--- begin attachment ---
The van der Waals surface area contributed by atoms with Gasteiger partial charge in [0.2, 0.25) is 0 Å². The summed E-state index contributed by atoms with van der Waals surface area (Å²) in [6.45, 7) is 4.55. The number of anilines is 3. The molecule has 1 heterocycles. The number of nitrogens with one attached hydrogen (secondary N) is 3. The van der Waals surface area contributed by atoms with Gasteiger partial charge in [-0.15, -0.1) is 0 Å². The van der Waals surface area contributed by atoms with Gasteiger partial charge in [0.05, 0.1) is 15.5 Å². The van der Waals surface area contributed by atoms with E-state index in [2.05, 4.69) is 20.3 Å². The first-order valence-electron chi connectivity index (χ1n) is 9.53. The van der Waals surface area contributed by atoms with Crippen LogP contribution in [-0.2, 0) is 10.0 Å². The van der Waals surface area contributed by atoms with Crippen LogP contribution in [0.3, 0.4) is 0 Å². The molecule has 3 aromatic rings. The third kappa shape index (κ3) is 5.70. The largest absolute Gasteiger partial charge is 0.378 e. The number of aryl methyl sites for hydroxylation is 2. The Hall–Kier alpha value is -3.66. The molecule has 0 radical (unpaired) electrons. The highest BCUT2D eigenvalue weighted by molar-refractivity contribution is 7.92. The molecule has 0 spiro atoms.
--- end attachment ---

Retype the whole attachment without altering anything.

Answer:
The van der Waals surface area contributed by atoms with Gasteiger partial charge in [0.2, 0.25) is 0 Å². The summed E-state index contributed by atoms with van der Waals surface area (Å²) in [6.45, 7) is 4.55. The number of anilines is 3. The molecule has 1 heterocycles. The number of nitrogens with one attached hydrogen (secondary N) is 3. The van der Waals surface area contributed by atoms with Gasteiger partial charge in [-0.15, -0.1) is 0 Å². The van der Waals surface area contributed by atoms with Gasteiger partial charge in [0.05, 0.1) is 15.5 Å². The van der Waals surface area contributed by atoms with E-state index in [2.05, 4.69) is 20.3 Å². The first-order valence-electron chi connectivity index (χ1n) is 9.53. The van der Waals surface area contributed by atoms with Crippen LogP contribution in [-0.2, 0) is 10.0 Å². The van der Waals surface area contributed by atoms with Crippen LogP contribution in [0.3, 0.4) is 0 Å². The molecule has 3 aromatic rings. The third kappa shape index (κ3) is 5.70. The largest absolute Gasteiger partial charge is 0.378 e. The number of aryl methyl sites for hydroxylation is 2. The Hall–Kier alpha value is -3.66. The molecule has 0 radical (unpaired) electrons. The highest BCUT2D eigenvalue weighted by molar-refractivity contribution is 7.92. The molecule has 0 spiro atoms.